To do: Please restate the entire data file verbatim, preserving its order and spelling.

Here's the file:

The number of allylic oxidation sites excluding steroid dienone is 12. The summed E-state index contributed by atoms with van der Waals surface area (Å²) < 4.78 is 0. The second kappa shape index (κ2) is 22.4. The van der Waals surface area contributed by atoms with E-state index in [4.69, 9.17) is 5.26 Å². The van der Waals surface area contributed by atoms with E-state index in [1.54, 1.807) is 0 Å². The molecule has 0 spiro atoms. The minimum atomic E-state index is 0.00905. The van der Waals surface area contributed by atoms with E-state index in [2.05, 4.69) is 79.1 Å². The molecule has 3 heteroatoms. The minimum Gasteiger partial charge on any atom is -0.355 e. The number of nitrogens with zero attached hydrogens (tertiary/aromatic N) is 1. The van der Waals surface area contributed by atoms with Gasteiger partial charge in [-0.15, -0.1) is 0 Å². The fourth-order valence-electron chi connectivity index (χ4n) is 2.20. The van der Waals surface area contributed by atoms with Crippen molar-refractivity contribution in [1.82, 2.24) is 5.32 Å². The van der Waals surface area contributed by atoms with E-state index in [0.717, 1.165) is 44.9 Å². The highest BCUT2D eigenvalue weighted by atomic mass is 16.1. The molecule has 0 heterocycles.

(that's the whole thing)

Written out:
The number of allylic oxidation sites excluding steroid dienone is 12. The summed E-state index contributed by atoms with van der Waals surface area (Å²) < 4.78 is 0. The second kappa shape index (κ2) is 22.4. The van der Waals surface area contributed by atoms with E-state index in [4.69, 9.17) is 5.26 Å². The van der Waals surface area contributed by atoms with E-state index in [1.54, 1.807) is 0 Å². The molecule has 0 spiro atoms. The minimum atomic E-state index is 0.00905. The van der Waals surface area contributed by atoms with E-state index in [2.05, 4.69) is 79.1 Å². The molecule has 3 heteroatoms. The minimum Gasteiger partial charge on any atom is -0.355 e. The number of nitrogens with zero attached hydrogens (tertiary/aromatic N) is 1. The van der Waals surface area contributed by atoms with Gasteiger partial charge in [-0.15, -0.1) is 0 Å². The fourth-order valence-electron chi connectivity index (χ4n) is 2.20. The van der Waals surface area contributed by atoms with Crippen molar-refractivity contribution in [1.82, 2.24) is 5.32 Å². The van der Waals surface area contributed by atoms with E-state index in [0.717, 1.165) is 44.9 Å². The highest BCUT2D eigenvalue weighted by atomic mass is 16.1. The molecule has 0 heterocycles.